The evidence is similarly limited for levidopa and carbidopa medications where nonrandomized studies suggest that they might be useful in the chronic phase of TBI with diffuse injury and persistent vegetative state.
Combining agents has also been tried in one study that found improvements in neuropsychiatric deficits with the daily administration of 25 mg/200 mg of levodopa/carbidopa three times daily, 250 mg of amantadine, and 5 mg of bromocriptine twice daily.
Anticonvulsants have been used with varying results for treating symptoms of TBI. Valproic acid, for example, enhances inhibitory control mediated by the neurotransmitter GABA, thereby promoting general central nervous system stabilization, but findings thus far have been mixed.
Investigations utilizing 600 to 2250 mg of valproic acid daily (resulting in serum levels of 40 to 100 µg/mL), have demonstrated positive neurocognitive effects, including improved recent memory and problem-solving, as well as ameliorating neuropsychiatric and neurobehavioral symptoms such as depression, mania, destructive and aggressive behavior, restlessness, disinhibition, impulsivity, lability, and alertness.[37-41]
Conversely, one controlled trial found valproic acid negatively impacted decision-making speed, and another suggested an increased mortality rate with valproic acid use.[37-41]
Modafinil is a vigilance-promoting drug commonly used to treat narcolepsy and idiopathic hypersomnia, illnesses that can present with symptoms similar to those seen in TBI: excessive daytime sleepiness, inattention, and decreased ability to perform social activities.
The precise mechanism of action remains unknown, although it is believed that modafinil can inhibit GABA or increase glutamate levels in the nondopaminergic anterior hypothalamus, hippocampus, and amygdale.[42,43]
Two studies that investigated the role of modafinil in chronic TBI showed an improvement in neurocognitive deficits, specifically memory and attention, as well as improving daytime somnolence at doses between 100 and 400 mg.[44,45]
Four randomized control trials examining the use of beta-blockers, specifically propranolol and pindolol, have demonstrated beneficial effects on neurobehavioral symptoms of aggression and agitation in both the chronic and subacute phase. This class of drugs deserves further attention for the management of both neuropsychiatric and neurobehavioral sequelae of TBI.
Neuroleptics are being used increasingly in the setting of delirium, and one might consider using them in an attempt to allow the brain to recalibrate neurotransmitter levels. However, it should be noted that there is some evidence that dopamine blockade may negatively affect recovery.[47,48]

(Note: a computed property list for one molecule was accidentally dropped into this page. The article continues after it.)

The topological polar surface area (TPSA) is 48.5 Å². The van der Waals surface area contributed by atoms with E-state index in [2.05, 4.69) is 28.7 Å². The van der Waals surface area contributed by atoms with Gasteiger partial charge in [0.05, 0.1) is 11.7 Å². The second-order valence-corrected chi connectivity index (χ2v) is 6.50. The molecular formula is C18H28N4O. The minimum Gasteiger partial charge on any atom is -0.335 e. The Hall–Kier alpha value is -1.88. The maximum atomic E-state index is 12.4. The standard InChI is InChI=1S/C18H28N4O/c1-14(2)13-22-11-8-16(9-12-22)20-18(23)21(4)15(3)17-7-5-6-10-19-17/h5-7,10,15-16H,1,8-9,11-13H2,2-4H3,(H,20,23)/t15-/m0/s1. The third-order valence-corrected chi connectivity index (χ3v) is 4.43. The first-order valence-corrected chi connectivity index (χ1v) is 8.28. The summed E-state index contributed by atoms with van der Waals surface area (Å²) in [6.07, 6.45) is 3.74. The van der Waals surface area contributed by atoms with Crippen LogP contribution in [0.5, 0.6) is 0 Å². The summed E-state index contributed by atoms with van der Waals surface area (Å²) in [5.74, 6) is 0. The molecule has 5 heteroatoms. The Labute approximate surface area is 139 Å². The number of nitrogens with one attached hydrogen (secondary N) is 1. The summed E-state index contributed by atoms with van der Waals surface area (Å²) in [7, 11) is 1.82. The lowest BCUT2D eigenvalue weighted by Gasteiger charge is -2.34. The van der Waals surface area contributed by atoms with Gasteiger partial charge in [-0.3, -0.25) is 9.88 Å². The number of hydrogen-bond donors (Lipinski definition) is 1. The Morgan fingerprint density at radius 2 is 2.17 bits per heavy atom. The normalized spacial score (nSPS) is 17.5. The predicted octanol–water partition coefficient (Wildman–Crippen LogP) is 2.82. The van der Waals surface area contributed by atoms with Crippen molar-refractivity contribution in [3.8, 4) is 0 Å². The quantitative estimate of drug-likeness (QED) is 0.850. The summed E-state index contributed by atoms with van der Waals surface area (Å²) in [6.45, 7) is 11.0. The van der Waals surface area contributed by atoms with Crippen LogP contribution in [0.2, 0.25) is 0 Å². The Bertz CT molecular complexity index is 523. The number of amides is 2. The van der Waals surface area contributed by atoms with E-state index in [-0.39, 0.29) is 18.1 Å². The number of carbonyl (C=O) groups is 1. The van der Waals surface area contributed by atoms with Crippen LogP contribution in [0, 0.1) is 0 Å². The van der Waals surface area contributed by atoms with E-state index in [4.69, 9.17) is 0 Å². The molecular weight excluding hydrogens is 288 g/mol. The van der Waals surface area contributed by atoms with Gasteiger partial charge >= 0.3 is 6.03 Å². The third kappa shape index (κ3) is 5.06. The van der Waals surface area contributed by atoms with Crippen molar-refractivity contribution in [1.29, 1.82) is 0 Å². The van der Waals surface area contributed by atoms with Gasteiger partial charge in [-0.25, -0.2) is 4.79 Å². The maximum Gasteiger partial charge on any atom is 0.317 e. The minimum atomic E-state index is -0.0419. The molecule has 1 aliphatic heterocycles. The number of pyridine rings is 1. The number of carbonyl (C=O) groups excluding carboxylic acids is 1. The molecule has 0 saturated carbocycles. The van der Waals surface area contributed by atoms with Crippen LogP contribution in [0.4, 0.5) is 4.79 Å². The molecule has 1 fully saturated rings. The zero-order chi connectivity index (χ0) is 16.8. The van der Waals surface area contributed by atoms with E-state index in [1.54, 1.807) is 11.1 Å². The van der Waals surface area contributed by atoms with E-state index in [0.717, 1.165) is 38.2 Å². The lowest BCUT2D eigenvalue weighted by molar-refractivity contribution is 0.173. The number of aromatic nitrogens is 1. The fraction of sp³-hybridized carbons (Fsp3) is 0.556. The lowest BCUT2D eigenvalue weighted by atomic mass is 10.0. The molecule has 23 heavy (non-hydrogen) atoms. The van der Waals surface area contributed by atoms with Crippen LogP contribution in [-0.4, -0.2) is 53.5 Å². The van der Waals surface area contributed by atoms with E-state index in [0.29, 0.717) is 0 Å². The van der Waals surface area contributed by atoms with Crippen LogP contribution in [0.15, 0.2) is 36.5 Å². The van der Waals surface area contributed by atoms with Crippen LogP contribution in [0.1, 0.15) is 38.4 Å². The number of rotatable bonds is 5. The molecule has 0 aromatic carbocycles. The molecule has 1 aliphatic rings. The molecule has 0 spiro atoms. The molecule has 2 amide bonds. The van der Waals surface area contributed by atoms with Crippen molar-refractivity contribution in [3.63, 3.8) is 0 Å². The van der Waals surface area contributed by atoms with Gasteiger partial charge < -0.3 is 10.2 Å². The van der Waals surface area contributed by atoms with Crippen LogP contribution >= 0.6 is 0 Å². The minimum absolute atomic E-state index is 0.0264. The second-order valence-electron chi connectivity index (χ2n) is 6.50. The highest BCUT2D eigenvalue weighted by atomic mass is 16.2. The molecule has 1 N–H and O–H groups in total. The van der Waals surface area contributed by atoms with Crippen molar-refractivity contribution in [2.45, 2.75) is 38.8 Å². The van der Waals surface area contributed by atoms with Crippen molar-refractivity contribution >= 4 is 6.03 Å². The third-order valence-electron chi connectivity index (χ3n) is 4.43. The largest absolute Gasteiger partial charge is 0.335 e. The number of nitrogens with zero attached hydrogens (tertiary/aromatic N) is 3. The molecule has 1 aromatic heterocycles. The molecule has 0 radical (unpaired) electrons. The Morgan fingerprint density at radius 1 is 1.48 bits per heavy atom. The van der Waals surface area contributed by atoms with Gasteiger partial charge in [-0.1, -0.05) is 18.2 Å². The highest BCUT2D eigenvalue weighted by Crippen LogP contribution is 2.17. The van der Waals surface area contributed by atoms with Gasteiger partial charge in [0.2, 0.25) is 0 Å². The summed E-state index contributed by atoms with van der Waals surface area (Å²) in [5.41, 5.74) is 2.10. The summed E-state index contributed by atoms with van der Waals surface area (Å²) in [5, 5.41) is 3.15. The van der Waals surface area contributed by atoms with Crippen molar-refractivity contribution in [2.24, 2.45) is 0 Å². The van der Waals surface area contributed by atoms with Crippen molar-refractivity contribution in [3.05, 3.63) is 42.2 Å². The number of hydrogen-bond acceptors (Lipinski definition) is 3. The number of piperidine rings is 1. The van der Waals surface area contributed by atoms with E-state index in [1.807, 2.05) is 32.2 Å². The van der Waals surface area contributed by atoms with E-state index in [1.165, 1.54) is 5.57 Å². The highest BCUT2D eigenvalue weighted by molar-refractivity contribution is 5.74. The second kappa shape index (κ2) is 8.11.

There are also a number of animal studies examining drugs that have the potential to adversely affect brain recovery following TBI. These studies typically use a stroke model, so generalizing to TBI may not be possible.
Nevertheless, the evidence currently does not support the use of neuroleptics, benzodiazepines, phenytoin, prazosin, trazodone, and similar agents because of their potential adverse effect on recovery, presumably through the impacts they have on neurotransmitters such as dopamine, norepinephrine, or GABA.[49-51]
Preliminary evidence suggests cholinesterase inhibitors such as donepezil may improve long-term cognitive outcomes, particularly in domains such as memory and attention when administered early, and further investigation with these agents is also warranted.[52,53]
Finally, antiandrogenic medications, such as estrogen and medroxyprogesterone, may have a role to play in reducing inappropriate sexual behavior in patients with TBI. In a case study and one small trial, these drugs demonstrated effectiveness.
The nature of TBI sequelae, whether psychiatric, cognitive, or behavioral, is poorly understood. Likewise, the use of pharmacological interventions to improve symptoms, function, and outcome is still under development.
There are, however, a number of agents that inspire optimism. When treating neurological deficits medically, there is evidence to support the tailored use of these agents for particular TBI clinical scenarios. The timing and nature of symptoms, along with whether agents are administered in the acute or chronic phase after TBI, are all relevant factors for determining proper use.
With insufficient evidence to establish guidelines for optimal treatment, care must be taken when choosing pharmacological interventions for TBI.
If the decision is made to use medications to promote TBI recovery or treat its attendant disabilities, clinicians should thoroughly document the goals of pharmacotherapy and closely monitor for side effects. Future studies will undoubtedly add to the clinician’s armamentarium for the care of TBI patients.
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This article has been peer reviewed.
Dr Talsky is a psychiatry resident at the University of Toronto. Ms Pacione is a senior medical student at the University of Toronto. Dr Shaw is a family practice resident at St. Michael’s Hospital in Toronto. Dr Wasserman is a psychiatry resident at the University of Toronto. Mr Lenny is a senior medical student at the University of Toronto. Mr Verma is a senior medical student at the University of Toronto. Ms Hurwitz is a bachelor of science student at the University of Western Ontario in London. Dr Waxman is a psychiatry resident at the University of Toronto. Dr Morgan is a psychiatry resident at the University of Toronto. Dr Bhalerao is a staff psychiatrist at St. Michael’s Hospital.